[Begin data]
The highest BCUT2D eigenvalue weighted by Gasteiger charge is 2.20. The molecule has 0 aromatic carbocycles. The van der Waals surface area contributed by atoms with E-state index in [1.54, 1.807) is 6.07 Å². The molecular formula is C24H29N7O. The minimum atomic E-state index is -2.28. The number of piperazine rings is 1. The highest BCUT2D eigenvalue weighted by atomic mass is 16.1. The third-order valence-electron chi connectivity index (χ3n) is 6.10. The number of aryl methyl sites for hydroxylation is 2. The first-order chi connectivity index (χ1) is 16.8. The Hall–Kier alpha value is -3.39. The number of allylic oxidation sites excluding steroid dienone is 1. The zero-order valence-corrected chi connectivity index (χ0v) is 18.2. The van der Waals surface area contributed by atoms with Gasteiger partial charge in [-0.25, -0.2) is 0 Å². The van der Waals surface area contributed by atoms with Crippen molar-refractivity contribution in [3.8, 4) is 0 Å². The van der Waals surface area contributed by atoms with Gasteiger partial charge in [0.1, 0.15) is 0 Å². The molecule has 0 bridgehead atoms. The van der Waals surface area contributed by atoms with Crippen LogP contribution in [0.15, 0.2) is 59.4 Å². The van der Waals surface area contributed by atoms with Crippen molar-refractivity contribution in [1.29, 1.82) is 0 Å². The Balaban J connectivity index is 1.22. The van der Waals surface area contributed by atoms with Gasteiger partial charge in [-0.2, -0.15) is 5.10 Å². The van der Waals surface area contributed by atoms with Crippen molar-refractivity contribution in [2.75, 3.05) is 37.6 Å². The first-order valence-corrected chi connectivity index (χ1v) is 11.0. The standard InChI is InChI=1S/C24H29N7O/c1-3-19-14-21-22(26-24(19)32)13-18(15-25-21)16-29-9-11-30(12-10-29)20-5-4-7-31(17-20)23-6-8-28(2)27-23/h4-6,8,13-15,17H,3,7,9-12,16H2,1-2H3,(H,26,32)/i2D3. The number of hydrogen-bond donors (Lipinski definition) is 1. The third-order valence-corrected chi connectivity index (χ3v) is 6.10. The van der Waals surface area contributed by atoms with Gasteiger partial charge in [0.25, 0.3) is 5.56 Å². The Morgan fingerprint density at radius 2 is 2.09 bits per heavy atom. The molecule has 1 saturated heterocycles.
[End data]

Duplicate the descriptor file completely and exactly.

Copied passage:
The highest BCUT2D eigenvalue weighted by Gasteiger charge is 2.20. The molecule has 0 aromatic carbocycles. The van der Waals surface area contributed by atoms with E-state index in [1.54, 1.807) is 6.07 Å². The molecular formula is C24H29N7O. The minimum atomic E-state index is -2.28. The number of piperazine rings is 1. The highest BCUT2D eigenvalue weighted by atomic mass is 16.1. The third-order valence-electron chi connectivity index (χ3n) is 6.10. The number of aryl methyl sites for hydroxylation is 2. The first-order chi connectivity index (χ1) is 16.8. The Hall–Kier alpha value is -3.39. The number of allylic oxidation sites excluding steroid dienone is 1. The zero-order valence-corrected chi connectivity index (χ0v) is 18.2. The van der Waals surface area contributed by atoms with Gasteiger partial charge in [-0.25, -0.2) is 0 Å². The van der Waals surface area contributed by atoms with Crippen molar-refractivity contribution in [3.8, 4) is 0 Å². The van der Waals surface area contributed by atoms with Gasteiger partial charge in [0.1, 0.15) is 0 Å². The molecule has 0 bridgehead atoms. The van der Waals surface area contributed by atoms with Crippen LogP contribution in [0.15, 0.2) is 59.4 Å². The van der Waals surface area contributed by atoms with Crippen molar-refractivity contribution in [1.29, 1.82) is 0 Å². The Balaban J connectivity index is 1.22. The van der Waals surface area contributed by atoms with Gasteiger partial charge in [-0.2, -0.15) is 5.10 Å². The van der Waals surface area contributed by atoms with Crippen molar-refractivity contribution in [2.75, 3.05) is 37.6 Å². The first-order valence-corrected chi connectivity index (χ1v) is 11.0. The standard InChI is InChI=1S/C24H29N7O/c1-3-19-14-21-22(26-24(19)32)13-18(15-25-21)16-29-9-11-30(12-10-29)20-5-4-7-31(17-20)23-6-8-28(2)27-23/h4-6,8,13-15,17H,3,7,9-12,16H2,1-2H3,(H,26,32)/i2D3. The number of hydrogen-bond donors (Lipinski definition) is 1. The third-order valence-corrected chi connectivity index (χ3v) is 6.10. The van der Waals surface area contributed by atoms with Gasteiger partial charge in [0.25, 0.3) is 5.56 Å². The Morgan fingerprint density at radius 2 is 2.09 bits per heavy atom. The molecule has 1 saturated heterocycles.